David Grann ventured into the heart of the Amazon’s “Green Hell” in search of the truth behind explorer Percy Fawcett’s 1925 disappearance—and lived to tell about it. Below, The Lost City of Z
author answers questions from the SciFri Book Club
. Warning: a few mini-spoilers ahead.
Question: Of all the explorers who have perished on their journeys, what about Percy Fawcett compelled you to trace his footsteps? —Julie Leibach, SciFri Online Managing Editor
David Grann: The reason Fawcett caught my attention was, in part, because he was this enormously larger-than-life figure. He was an explorer who had gone on this great mission and had been forgotten. He suffered a second death—not just the mystery of his death in the Amazon—but he had been cut out of history. Part of what attracted me to him was trying to excavate that story. The second reason is that there are a lot of explorations that, while they involve a great deal of daring and courage, their scientific import is minimal. In the case of Fawcett, there were great scientific stakes if he could prove that there really was an ancient city in the Amazon.
Your storytelling is paced so deftly. How do you do it? —Diane Josefowicz on Facebook
I think there are a couple of things. One is that in telling history, we [writers] learn all the facts, and the mystery of what will happen next disappears. One of the things I try to do when I tell stories is to tell them as time is unfolding. You see what the characters see and know what they know. You don't know what the future is, and so each next step has within it a great mystery.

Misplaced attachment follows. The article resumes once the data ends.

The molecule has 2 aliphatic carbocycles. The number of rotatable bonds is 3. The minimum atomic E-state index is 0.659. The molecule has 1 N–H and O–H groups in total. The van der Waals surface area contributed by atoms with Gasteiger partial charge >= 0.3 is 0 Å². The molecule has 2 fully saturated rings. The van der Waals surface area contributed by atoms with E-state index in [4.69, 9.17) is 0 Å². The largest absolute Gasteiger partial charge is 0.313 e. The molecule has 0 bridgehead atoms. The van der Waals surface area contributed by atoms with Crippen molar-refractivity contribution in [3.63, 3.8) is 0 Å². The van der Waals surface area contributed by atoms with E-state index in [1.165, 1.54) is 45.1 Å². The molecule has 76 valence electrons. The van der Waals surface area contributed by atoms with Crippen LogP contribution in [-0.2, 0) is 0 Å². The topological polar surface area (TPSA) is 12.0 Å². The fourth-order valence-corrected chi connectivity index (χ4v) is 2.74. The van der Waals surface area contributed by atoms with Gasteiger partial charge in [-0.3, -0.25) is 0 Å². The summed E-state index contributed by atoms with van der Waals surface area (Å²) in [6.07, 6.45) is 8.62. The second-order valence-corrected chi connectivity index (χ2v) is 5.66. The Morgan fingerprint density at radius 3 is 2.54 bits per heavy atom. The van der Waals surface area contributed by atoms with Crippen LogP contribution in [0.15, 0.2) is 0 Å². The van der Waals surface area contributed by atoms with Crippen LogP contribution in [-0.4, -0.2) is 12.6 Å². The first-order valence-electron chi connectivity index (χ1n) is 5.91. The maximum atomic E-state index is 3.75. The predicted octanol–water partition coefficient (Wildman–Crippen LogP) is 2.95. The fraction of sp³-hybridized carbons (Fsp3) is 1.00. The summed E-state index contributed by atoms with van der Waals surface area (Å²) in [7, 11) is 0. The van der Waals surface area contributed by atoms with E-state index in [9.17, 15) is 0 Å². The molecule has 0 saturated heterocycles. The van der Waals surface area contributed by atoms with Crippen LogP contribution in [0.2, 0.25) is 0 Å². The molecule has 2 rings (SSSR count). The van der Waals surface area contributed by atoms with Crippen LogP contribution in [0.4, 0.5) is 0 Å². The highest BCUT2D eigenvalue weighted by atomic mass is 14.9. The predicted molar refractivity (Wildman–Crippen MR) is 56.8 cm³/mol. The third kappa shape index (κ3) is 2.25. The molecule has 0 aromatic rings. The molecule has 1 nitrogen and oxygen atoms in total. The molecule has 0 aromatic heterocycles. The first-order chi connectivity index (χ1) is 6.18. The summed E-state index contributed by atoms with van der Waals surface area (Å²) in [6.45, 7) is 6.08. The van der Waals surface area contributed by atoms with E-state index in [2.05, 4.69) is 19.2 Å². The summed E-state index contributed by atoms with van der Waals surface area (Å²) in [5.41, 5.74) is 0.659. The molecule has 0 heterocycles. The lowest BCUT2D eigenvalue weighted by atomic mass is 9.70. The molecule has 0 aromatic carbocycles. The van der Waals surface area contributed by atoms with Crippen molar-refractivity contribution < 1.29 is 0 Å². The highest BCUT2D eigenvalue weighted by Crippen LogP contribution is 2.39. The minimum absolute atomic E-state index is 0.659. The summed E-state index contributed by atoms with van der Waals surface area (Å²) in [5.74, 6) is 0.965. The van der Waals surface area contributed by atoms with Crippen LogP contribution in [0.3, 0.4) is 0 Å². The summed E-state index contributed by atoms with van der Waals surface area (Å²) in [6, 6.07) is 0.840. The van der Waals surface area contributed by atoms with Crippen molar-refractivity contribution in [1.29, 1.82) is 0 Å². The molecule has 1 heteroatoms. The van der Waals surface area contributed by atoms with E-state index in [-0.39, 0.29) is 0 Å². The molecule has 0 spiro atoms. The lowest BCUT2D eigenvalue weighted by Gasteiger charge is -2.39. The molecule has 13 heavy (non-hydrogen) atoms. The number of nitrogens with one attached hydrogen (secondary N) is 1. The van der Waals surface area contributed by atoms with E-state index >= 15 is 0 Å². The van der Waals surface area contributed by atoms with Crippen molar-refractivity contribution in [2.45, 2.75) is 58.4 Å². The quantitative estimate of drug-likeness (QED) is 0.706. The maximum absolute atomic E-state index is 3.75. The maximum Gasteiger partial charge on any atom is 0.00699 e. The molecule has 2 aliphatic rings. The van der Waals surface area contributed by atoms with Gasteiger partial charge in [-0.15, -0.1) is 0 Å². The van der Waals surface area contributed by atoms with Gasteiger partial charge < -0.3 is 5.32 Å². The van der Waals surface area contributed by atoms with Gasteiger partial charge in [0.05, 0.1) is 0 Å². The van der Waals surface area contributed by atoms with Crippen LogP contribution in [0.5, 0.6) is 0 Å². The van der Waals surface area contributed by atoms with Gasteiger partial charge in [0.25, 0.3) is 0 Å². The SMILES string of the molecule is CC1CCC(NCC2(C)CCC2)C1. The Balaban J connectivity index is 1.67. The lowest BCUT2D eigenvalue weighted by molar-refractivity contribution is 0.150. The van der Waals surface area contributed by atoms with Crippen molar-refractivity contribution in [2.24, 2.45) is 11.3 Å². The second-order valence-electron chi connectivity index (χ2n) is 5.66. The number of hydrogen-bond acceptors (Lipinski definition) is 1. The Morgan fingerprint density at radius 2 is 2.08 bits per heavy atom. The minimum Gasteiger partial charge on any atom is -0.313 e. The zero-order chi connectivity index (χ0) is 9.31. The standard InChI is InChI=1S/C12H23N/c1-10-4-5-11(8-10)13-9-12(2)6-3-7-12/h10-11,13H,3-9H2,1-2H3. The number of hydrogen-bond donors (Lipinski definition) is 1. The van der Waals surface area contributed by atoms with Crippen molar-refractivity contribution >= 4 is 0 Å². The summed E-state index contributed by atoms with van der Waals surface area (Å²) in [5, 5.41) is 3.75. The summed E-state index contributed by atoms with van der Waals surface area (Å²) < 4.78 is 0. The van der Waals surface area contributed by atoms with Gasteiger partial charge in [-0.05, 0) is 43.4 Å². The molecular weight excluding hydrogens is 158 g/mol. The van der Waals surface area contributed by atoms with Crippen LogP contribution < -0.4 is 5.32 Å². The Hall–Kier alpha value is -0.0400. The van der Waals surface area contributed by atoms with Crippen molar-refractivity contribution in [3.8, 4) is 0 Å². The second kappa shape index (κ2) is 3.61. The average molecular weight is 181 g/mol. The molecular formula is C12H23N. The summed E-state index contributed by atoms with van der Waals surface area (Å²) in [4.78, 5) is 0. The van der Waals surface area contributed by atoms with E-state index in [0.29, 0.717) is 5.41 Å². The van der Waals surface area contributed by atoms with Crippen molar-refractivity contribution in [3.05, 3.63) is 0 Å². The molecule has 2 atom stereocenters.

The other thing is that writers—and I include myself among them—when we spend a lot of time reporting or writing a paragraph, we become very enamored of that work. We become partial to it. You know, if I hump through the Amazon and I get a certain anecdote, well I gotta include that anecdote! I mean, my gosh! You don't know what I went through to get that! But it doesn't necessarily illuminate the story. I think as a writer, you have to be ruthless with yourself on your second draft. Cut your darlings, as they say.
Were there any anecdotes or details that were especially hard for you to cut? —Annie Minoff, SciArts Producer
If it were something of real value to the story, I wouldn't cut it. But there is a story that I didn't include. It doesn't make me look particularly good, I don't think.
On my journey, I had a satellite phone, but I could only use it very rarely. My last communication with my lovely wife Kyra was on the sat phone [in the jungle]. I describe this in the book. Suddenly I think people are coming, and I have to hang up very abruptly. I didn't have an ideal moment to call her back. Then it was nearing the end of my trip, and I had this great idea: I would surprise Kyra and make it back [to New York] for her birthday! I spent days in canoes, boats, and puddle-jumpers, trying to get out of the Amazon. And when I finally showed up I thought, well, I won't call [Kyra] yet, because I'll surprise her! I had this very romantic idea. And I had kind of forgotten the backdrop of our last conversation.
So I finally get to our apartment in Brooklyn. I hadn't had a chance to shave. My beard consumed most of me. But I was so happy that I had made it—that I had somehow miraculously gotten back to the apartment—that I knocked on the door, and I said ‘Happy Birthday!’ She burst into tears. She thought I had died because I had not called her back. And so that was a story that, perhaps thankfully, I left out. In my self-defense, it came from a romantic place.